I take a weekend off to visit friends Rich and Gerry and help them celebrate Rich’s retirement from full-time work. Joining us is the other Richard whose retirement last year we tried to celebrate in a weekend of sailing on the sheltered waters of the River Swale in Kent, and when due to atrocious weather we were forced indoors.Fishing smack in the Swale This time around the weather looks far more favourably upon us and in the middle of a brief heat-wave, we all take to the water on board Waxywoo II and Courageous, respectively a yacht and a sailing dinghy. The silt-laden waters of the Swale and the River Medway are places where traditional sailing boats are plentiful so it is far from unusual to pass by some beautifully restored piece of floating wooden history like this ancient fishing smack. Our own craft are a little more modern but over two days on the water we manage to sail, swim, potter around a few creeks on the Isle of Sheppey and generally have a ‘Swallows & Amazons’ type adventure with plenty of scrapes and jolly fun. Just what I need to take my mind off the madness of house removals.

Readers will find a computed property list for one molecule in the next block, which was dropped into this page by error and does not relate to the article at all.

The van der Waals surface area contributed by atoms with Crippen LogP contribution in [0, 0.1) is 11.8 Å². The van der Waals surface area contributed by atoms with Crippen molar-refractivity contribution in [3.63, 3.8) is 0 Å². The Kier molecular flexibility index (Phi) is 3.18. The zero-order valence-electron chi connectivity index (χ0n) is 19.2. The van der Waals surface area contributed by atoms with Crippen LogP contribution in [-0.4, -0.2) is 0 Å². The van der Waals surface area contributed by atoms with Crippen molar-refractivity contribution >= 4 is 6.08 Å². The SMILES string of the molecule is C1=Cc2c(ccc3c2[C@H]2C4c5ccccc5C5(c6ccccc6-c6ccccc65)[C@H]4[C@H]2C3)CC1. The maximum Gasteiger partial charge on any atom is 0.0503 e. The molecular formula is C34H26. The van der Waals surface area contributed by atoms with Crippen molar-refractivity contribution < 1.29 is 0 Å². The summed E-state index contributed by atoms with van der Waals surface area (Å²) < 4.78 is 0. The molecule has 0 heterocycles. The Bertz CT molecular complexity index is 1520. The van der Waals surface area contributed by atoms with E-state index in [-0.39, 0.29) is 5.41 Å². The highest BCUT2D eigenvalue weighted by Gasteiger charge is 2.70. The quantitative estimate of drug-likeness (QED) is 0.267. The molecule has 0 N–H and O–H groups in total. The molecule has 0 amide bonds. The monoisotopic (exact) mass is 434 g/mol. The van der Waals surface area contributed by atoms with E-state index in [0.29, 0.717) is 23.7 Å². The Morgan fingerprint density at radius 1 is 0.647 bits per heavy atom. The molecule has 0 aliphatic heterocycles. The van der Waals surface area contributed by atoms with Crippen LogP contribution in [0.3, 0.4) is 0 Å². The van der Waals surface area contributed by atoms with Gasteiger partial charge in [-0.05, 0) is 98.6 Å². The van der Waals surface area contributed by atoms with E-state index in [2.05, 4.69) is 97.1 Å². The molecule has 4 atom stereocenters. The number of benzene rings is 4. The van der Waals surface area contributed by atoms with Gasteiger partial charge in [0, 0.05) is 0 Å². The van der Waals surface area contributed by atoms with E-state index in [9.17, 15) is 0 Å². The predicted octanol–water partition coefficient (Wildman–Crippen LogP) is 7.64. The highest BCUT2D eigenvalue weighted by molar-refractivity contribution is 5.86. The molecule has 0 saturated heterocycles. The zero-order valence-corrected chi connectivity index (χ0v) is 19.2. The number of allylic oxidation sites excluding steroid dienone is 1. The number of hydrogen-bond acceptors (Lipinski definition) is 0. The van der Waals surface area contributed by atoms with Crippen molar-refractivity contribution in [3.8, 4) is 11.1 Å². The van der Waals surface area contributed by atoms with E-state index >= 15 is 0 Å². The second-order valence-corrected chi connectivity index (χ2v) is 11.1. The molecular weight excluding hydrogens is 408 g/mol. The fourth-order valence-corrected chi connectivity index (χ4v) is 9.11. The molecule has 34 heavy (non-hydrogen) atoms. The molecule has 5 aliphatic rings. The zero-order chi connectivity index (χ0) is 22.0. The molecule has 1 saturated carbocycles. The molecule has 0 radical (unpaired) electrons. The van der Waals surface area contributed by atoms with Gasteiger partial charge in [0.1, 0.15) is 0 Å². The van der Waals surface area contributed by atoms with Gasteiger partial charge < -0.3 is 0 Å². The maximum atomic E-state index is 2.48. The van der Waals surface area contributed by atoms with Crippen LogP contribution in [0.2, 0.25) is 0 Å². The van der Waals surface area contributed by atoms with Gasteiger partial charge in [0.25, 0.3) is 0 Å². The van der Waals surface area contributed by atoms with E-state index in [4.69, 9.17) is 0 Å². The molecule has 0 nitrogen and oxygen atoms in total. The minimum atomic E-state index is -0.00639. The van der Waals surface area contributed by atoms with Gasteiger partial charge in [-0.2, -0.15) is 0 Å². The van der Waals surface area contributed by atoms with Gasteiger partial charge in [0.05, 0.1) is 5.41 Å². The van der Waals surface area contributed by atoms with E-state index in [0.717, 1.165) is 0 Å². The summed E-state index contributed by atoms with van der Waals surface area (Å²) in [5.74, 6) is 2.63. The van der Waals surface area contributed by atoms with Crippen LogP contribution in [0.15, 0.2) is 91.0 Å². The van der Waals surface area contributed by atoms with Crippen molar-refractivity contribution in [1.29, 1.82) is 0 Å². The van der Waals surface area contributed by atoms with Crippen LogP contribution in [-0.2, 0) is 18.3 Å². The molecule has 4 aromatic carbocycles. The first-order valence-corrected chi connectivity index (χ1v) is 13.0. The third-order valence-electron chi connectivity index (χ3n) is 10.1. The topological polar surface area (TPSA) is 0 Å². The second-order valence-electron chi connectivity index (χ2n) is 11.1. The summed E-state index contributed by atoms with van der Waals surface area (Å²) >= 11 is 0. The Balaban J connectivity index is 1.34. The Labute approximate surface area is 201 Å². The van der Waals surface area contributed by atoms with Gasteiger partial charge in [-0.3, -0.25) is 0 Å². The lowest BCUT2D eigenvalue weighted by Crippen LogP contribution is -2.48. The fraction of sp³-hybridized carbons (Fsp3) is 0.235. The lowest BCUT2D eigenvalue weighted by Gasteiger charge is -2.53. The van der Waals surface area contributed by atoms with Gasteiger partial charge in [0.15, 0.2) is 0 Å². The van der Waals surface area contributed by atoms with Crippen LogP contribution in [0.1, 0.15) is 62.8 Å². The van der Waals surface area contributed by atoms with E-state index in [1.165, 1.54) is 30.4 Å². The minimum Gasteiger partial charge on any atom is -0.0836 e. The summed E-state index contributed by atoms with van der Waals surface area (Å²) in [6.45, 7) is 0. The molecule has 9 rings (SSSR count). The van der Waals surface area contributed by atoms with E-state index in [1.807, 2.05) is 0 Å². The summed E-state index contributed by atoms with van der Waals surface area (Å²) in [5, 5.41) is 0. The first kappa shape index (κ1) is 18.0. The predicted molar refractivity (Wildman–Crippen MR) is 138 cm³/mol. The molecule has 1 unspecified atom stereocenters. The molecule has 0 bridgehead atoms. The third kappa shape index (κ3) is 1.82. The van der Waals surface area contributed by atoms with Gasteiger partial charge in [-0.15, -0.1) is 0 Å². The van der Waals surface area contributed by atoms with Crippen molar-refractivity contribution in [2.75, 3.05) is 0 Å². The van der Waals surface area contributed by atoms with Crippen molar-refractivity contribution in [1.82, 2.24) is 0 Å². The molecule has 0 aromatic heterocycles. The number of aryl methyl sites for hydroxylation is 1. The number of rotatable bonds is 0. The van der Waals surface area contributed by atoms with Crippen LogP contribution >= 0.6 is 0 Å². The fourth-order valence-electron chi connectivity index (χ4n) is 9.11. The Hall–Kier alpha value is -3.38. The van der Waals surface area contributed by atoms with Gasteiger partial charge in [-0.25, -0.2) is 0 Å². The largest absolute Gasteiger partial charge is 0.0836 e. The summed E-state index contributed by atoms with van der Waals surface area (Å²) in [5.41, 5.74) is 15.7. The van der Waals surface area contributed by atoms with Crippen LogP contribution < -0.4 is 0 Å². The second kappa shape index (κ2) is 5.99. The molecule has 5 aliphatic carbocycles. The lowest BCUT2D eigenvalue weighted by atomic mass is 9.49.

Wendy with her babiesRich and Gerry generously feed and water me at their Dungate home where we find that in our absence, Wendy, one of the badger-faced ewes who live in the orchard behind their house, has given us a real treat by producing two fine lambs. She manages the whole business entirely on her own, with no human help, so we are very proud of her, although she does look a little sheepish in this picture.

Hovering expectantly around the comfortable barn where Wendy had installed herself was our old friend Hot Horns, a ram who loves having his thick coat tickled just behind his head.Hot-horns the badger-faced ram In fact he is tolerant of almost any human attention he can get and although he wasn’t saying much one has to wonder whether he was an active participant in Wendy’s big event.

My mother is now finally re-locating, making the long journey north, and will stay in our home until she can take up residence in the house next door which she is buying for herself. She has great plans, naturally, to add new features here and there, to decorate the place to her own taste throughout, to tame the wilderness that is the garden, and no doubt there will be a long list of other jobs in the months to come. Once again a member of our family plunges into a house renovation project. Mere age alone cannot stop this – it is in our genes, I fear. At least it will take Mum’s mind off of the fact that she has left behind the over-crowded warmth of south-eastern Britain with its tame hedgerows and tightly clipped lawns as she struggles to adjust her eyes to the rather less kempt surroundings of the scenic Highlands with its dramatic views and rugged mountains.